Tyler Ortego’s Big Idea is fighting coastal erosion with oysters

1) Food and environment should be linked more often.
2) I think my region will become ground central for innovation on coastal reclamation.
The work along the Gulf Coast to deal with the loss of habitat because of climate change and natural resource depletion could very well become a beacon for other coastal communities. I can tell you that we are here (at the intersection of the busiest set of ports in the Western Hemisphere by the way) and we will remain here as long as we can to find ways to mitigate the loss of land and food.

Some time take a look at the wetlands map of the coast of North America and estimate how much undeveloped land remains in the South that can be the start of reclaiming food and place.
Tyler Ortego's Big Idea is fighting coastal erosion with oysters | NOLA.com.

Growing populations and development along the coasts increase the vulnerability of coastal ecosystems to sea level rise. Development can change the amount of sediment delivered to coastal areas, worsen erosion, and remove or damage wetlands. For example, coastal Louisiana lost 1,900 square miles of wetlands in recent decades due to human alterations of the Mississippi River’s sediment system and oil and water extraction that has caused land to sink. As a result of these changes, wetlands do not receive enough sediment to keep up with the rising seas and no longer function as natural buffers to flooding. Rising sea levels could also increase the salinity of ground water and push salt water further upstream. This salinity may make water undrinkable without desalination, and harms aquatic plants and animals that cannot tolerate increased salinity. In the mid-Atlantic region, sea level rise is making estuaries more salty, threatening aquatic plants and animals that are sensitive to salinity.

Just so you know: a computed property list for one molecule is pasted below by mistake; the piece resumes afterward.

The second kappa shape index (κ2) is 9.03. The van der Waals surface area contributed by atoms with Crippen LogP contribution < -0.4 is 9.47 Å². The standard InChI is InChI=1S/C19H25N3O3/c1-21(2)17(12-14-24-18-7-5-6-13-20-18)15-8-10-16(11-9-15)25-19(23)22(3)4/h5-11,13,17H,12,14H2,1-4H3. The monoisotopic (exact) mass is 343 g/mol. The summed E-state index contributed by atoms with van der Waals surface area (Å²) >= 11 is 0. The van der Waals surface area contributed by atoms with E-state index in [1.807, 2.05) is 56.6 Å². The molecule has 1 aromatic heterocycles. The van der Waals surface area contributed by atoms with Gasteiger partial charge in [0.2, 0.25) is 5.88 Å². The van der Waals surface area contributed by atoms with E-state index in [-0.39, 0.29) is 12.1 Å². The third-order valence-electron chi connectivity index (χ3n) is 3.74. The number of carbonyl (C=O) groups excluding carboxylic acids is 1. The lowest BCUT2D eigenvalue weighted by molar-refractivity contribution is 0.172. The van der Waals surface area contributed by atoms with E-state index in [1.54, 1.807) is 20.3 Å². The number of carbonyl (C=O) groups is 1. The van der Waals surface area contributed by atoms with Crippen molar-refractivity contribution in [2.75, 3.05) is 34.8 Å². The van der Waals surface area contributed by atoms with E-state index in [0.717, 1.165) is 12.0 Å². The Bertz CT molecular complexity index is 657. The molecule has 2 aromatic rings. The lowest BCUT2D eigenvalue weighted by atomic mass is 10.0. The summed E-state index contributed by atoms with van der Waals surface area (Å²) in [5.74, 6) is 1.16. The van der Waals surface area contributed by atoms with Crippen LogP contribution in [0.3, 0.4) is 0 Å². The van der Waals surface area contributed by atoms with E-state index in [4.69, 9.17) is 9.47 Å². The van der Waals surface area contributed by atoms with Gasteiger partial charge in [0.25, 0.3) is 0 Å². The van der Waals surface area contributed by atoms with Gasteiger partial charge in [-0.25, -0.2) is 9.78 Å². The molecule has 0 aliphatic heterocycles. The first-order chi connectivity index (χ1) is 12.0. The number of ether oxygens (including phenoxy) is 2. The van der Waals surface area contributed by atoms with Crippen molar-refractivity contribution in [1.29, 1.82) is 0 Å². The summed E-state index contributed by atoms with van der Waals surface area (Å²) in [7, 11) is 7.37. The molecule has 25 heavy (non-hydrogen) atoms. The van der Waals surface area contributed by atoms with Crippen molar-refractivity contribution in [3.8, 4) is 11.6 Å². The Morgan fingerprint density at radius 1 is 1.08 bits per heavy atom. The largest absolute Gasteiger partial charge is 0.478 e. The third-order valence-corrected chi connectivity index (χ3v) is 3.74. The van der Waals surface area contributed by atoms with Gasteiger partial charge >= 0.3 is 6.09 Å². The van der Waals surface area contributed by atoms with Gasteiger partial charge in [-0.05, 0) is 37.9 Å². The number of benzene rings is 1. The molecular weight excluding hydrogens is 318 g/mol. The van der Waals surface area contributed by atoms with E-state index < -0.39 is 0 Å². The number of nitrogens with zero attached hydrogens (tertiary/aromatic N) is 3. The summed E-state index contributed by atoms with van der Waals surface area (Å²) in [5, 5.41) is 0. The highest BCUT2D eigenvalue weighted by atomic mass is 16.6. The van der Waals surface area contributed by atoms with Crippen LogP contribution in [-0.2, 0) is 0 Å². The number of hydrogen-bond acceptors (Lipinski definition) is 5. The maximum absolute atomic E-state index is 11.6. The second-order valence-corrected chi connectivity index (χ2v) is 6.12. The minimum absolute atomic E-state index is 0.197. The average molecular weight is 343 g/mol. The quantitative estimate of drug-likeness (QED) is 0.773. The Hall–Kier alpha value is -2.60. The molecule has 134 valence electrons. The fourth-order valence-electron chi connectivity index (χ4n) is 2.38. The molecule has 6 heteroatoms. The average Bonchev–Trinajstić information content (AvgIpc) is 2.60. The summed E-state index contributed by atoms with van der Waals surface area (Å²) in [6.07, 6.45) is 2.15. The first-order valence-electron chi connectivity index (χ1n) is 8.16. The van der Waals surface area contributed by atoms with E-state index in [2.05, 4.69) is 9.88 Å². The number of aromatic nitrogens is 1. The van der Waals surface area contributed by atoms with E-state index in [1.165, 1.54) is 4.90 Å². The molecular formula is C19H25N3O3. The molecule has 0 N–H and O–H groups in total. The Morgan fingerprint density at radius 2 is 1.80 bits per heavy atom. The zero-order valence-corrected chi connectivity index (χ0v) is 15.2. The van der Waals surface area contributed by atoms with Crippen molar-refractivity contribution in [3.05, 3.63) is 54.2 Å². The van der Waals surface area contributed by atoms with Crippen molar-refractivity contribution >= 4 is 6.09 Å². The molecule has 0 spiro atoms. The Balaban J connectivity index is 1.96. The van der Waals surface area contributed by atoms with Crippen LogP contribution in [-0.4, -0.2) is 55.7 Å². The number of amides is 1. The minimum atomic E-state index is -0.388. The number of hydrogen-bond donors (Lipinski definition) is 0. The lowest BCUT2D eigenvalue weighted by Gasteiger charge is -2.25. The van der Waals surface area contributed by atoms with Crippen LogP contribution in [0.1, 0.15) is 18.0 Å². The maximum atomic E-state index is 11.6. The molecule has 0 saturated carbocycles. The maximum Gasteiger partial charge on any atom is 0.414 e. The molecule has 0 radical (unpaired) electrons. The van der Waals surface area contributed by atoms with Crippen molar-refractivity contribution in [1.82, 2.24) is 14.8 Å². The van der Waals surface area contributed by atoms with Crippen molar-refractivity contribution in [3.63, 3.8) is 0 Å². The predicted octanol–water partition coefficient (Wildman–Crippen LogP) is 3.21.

Louisiana to close spring inshore shrimp season Thursday | Gulf Coast – WDSU Home

The education that markets must do to encourage more direct interaction between shoppers and vendors includes things like explaining fishing seasons along and near coastal waters. I have found that many, many people in my state are unaware of the seasonal nature of shrimping and are unaware of the difference between the fleets that are fishing in the Gulf (federal waters) and the family boats using the “inside” waters (state waters).
And that the very presence of fishers in these waters allows all of us concerned with oil companies and others that are constantly extracting from our waterways to have “eyes on the street” as it were.
In short, markets must remember that information is their currency.

Officials say data collected in recent weeks by state biologists indicate increased quantity, distribution and percentage of small, juvenile white shrimp within these waters. The decision to close this area was made in an effort to protect these developing shrimp and provide opportunity for growth to larger and more marketable sizes.



This graph is also useful:

Graphic from Times-Picayune

and this view from the seafood trade journal:
La Seafood and markets

No time to hide your head…

Good news for champions of wild-caught seafood. The latest news on turtle-excluder devices (TEDs) shows a 90% drop in turtle deaths. This shows the importance of environmentalists and fishing families working together to solve problems rather than pointing fingers. “Our findings show that there are effective tools available for policy makers and fishing industries to reduce sea turtle bycatch, as long as they are implemented properly and consistently.” said Elena Finkbeiner, lead author of the report. Duke University and Conservational International worked together to analzye turtle bycatch data compiled by the National Marine Fisheries Service.
While at marketumbrella.org, I produced a series of films called “Go Fish” that showed innovation among fishers and markets. The one on bycatch reduction devices (BYRDs) is very useful for any market or direct-marketing fisher. All are found on their YouTube channel:
Go Fish